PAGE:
Broadway: Hair

This weekend I made my Broadway debut. Sort of. It was at a performance of Hair – the cast was singing the final number, and some of them placed railings on the stairs leading to the stage. Why would they do that, I thought? Unless… unless we were allowed to join them! Soon I was onstage, singing and dancing along with a multitude of audience and cast members. Prior to that, my hand had been held, my lap had been sat on, my hair had been caressed. In short, I spent the evening being groped by hippies. And it was wonderful.

Hair (book and lyrics by James Rado and Gerome Ragni and music by Galt MacDermot), which originally debuted in 1967, broke new ground in the theatre and is considered the defining rock musical. During its original run, Hair was the subject of much controversy, as it dealt with the subjects of race, nudity, and drugs.

Now that the musical has achieved status as a cultural icon, it can’t really create the shock and surprise of the original. But this revival radiates joy and energy, and uplifts you in much the same way I imagine that original production must have done.

Hair is about a community of peace-loving, drug-taking, political activist hippies. The plot is more a serious of musical vignettes than a straight through-line. The little plot there is involves Claude (endearingly played by Gavin Creel), and his struggle over where his life is heading and whether he should burn his draft card like all his friends.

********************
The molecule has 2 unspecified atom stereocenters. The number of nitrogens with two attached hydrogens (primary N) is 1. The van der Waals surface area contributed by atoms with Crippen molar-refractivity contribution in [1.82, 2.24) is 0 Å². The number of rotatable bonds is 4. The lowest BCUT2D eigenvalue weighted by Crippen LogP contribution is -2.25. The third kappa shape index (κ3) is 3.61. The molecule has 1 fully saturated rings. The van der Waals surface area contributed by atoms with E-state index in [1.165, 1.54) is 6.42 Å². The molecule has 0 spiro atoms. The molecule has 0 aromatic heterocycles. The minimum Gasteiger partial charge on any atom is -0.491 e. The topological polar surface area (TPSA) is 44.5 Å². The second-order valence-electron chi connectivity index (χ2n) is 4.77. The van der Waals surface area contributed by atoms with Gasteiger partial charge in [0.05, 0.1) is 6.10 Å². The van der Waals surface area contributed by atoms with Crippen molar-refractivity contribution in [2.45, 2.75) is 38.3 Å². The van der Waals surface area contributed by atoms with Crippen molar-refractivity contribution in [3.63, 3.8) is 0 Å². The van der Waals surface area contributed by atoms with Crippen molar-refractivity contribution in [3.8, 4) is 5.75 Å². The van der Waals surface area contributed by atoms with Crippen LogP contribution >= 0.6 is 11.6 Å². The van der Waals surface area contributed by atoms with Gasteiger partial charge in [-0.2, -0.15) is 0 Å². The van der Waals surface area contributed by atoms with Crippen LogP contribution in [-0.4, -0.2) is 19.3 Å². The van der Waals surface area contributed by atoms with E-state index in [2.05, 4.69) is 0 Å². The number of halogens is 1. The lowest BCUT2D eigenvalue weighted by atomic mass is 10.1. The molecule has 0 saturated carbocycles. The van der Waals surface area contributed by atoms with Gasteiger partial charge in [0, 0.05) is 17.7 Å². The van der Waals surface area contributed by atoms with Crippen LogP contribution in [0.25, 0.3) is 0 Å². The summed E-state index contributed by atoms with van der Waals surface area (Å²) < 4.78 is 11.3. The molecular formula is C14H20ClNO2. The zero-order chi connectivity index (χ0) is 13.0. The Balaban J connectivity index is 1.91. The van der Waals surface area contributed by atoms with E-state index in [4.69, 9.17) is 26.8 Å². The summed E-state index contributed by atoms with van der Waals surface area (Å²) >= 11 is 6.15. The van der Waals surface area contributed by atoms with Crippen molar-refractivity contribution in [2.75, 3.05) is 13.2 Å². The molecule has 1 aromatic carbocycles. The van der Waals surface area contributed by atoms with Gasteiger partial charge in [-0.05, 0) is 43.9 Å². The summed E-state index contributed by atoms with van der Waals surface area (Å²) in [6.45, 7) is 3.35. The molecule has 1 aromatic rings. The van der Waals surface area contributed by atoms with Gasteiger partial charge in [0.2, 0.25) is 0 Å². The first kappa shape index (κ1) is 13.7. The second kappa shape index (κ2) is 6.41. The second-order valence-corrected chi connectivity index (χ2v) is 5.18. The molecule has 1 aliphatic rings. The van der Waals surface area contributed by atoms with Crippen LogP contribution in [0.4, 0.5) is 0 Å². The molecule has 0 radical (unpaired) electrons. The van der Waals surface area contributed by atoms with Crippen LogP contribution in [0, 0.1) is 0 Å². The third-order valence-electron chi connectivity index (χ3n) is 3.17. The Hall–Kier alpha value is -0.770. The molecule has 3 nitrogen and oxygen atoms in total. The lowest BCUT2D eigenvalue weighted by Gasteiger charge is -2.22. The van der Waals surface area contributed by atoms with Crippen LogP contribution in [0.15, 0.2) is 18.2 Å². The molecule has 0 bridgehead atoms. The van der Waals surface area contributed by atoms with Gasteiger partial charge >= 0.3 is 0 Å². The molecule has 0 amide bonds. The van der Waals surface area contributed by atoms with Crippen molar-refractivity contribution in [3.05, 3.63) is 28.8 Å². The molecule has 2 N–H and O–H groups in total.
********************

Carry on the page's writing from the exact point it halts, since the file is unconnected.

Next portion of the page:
With the open set and exposed brick wall, the visuals are all created by the cast, every one of whom exudes youthful exuberance, is constantly present, and connecting with each other. There was not a weak vocal moment that I can recall. Leading the cast is Will Swenson as Claude’s best friend Berger. Swenson bounds around the stage and the role of Berger is well served by his charisma. Under the direction of Diane Paulus, this production is most successful due to its strong sense of ensemble. Who knows if they all get along in real life, but onstage the love they have for each other is palpable. It’s a love and an energy that you cannot but help getting caught up in.

There’s a party onstage every night at the Al Hirschfield Theatre and best of all, you’re invited.

4 stars


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